When searching for liens in Washington, whether online or in-person, at the auditor's office, the researcher does not need to pay to examine the record. Payment only becomes necessary when the individual wants to receive copies of documents or asks the staff to search for them.

A free lien search conducted on a county auditor's website or the DOL's UCC database may yield the following results:

  • Full names of the debtor/s and creditor/s
  • Recording date and time
  • File/document number
  • Lapse date
  • Document image
  • Number of pages in the document

How Creditors Collect Payment Through a Lien

Creditors in Washington may collect their payment through a lien by various means. For one, the presence of a lien can compel any debtor to settle their outstanding financial obligation. More so, when the party wishes to sell, transfer, or refinance the liened property. In this way, creditors get what is owed to them.

Another way that creditors can collect payment through a lien is from the property's sale. If the debtor sells the property or the creditor forces its sale, the latter can recover the debt from the sale proceeds. However, it is worth noting that if there are several liens on the property, something called lien priority comes into play after the sale. Lien priority means that whoever recorded their lien first or whoever the law gives the first position will collect payment before others.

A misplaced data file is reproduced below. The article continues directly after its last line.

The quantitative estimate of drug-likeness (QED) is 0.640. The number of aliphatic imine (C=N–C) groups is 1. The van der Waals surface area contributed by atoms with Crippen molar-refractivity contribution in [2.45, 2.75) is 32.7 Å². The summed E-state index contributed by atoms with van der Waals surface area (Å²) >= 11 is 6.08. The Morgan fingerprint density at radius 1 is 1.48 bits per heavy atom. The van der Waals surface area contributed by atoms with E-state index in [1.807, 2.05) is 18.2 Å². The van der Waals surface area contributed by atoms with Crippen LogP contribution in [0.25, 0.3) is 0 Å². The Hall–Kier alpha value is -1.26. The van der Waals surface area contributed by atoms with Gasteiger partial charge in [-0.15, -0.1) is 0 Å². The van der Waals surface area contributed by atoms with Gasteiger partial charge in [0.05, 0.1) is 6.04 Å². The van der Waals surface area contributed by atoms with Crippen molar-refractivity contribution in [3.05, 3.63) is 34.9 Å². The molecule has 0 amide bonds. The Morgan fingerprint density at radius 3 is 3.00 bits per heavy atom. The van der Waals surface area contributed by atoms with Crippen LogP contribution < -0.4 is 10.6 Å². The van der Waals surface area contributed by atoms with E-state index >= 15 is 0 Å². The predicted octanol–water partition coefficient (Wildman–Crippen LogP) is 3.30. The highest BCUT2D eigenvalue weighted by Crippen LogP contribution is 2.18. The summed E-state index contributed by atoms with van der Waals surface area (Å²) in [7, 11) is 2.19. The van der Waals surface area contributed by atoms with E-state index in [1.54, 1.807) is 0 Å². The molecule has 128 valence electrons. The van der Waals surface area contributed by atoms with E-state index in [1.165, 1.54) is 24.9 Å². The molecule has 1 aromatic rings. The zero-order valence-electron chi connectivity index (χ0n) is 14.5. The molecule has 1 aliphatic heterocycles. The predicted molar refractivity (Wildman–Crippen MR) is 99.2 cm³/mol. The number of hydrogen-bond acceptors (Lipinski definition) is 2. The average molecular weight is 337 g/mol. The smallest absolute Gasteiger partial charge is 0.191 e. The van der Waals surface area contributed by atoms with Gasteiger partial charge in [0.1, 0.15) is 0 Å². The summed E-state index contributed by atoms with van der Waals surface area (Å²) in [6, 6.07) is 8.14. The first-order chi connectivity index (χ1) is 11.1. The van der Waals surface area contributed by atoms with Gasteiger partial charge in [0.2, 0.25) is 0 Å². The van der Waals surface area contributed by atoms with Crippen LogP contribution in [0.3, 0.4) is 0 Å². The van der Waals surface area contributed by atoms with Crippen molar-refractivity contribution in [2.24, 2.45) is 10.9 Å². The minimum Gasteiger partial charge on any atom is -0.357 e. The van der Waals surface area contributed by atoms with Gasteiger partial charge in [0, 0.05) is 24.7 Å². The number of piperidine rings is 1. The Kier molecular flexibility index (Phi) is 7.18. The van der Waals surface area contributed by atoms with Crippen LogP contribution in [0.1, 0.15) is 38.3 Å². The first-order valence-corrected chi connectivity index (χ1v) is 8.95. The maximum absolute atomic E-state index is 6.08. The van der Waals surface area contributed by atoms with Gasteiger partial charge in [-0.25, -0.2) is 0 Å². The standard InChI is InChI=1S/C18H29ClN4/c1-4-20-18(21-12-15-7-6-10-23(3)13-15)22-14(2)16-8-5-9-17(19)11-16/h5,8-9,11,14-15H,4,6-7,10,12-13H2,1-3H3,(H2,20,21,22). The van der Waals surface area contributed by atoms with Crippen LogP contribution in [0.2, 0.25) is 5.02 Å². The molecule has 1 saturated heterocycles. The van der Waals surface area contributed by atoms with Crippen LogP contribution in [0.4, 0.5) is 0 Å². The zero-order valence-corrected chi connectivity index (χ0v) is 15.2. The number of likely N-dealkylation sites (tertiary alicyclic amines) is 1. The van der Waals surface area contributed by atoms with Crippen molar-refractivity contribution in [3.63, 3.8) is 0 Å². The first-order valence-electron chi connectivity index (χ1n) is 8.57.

How Do I Get a Lien Removed in Washington?

An individual or business who wants to remove a lien recorded in Washington can either pay the debt, challenge the lien in court, or wait for the statute of limitations to expire.

Paying the lienholder is by far the fastest of the three methods. This is because after the lienholder receives payment, the party will file a release of lien with the county auditor, thereby clearing the property's title.

The next, challenging the lien, is recommended for people who believe — and can prove — that the lien itself is illegal or the process used to perfect the lien is improper. The superior or district court will not remove a lien for anyone unless for these reasons.

Lastly, liens can expire when their statute of limitations lapse. However, to discourage people from dodging their debts, the same laws that specify such limits also permit renewals in most cases. Hence, if a debtor fails to pay, it is quite likely that a well-motivated creditor will renew the lien to allow more time for collection.

How Long Does a Lien Stay on Your Property in Washington?

As a general rule, a lien will remain on a Washington property until the underlying financial obligation is met or the statute of limitations passes. Voluntary liens fit the first category, as such liens will usually not be released until the creditor collects payment or repossesses the property. However, involuntary liens are governed by statute. Hence, the law often establishes deadlines for them. For instance, in Washington, judgment liens last for ten years, mechanics liens for eight months, and tax liens for ten years.

How to Avoid a Lien in Washington

The best approach to avoid a lien in Washington is to pay creditors as agreed and settle debts as they arise. That way, it will be difficult for a creditor to find a legitimate reason to encumber one's property.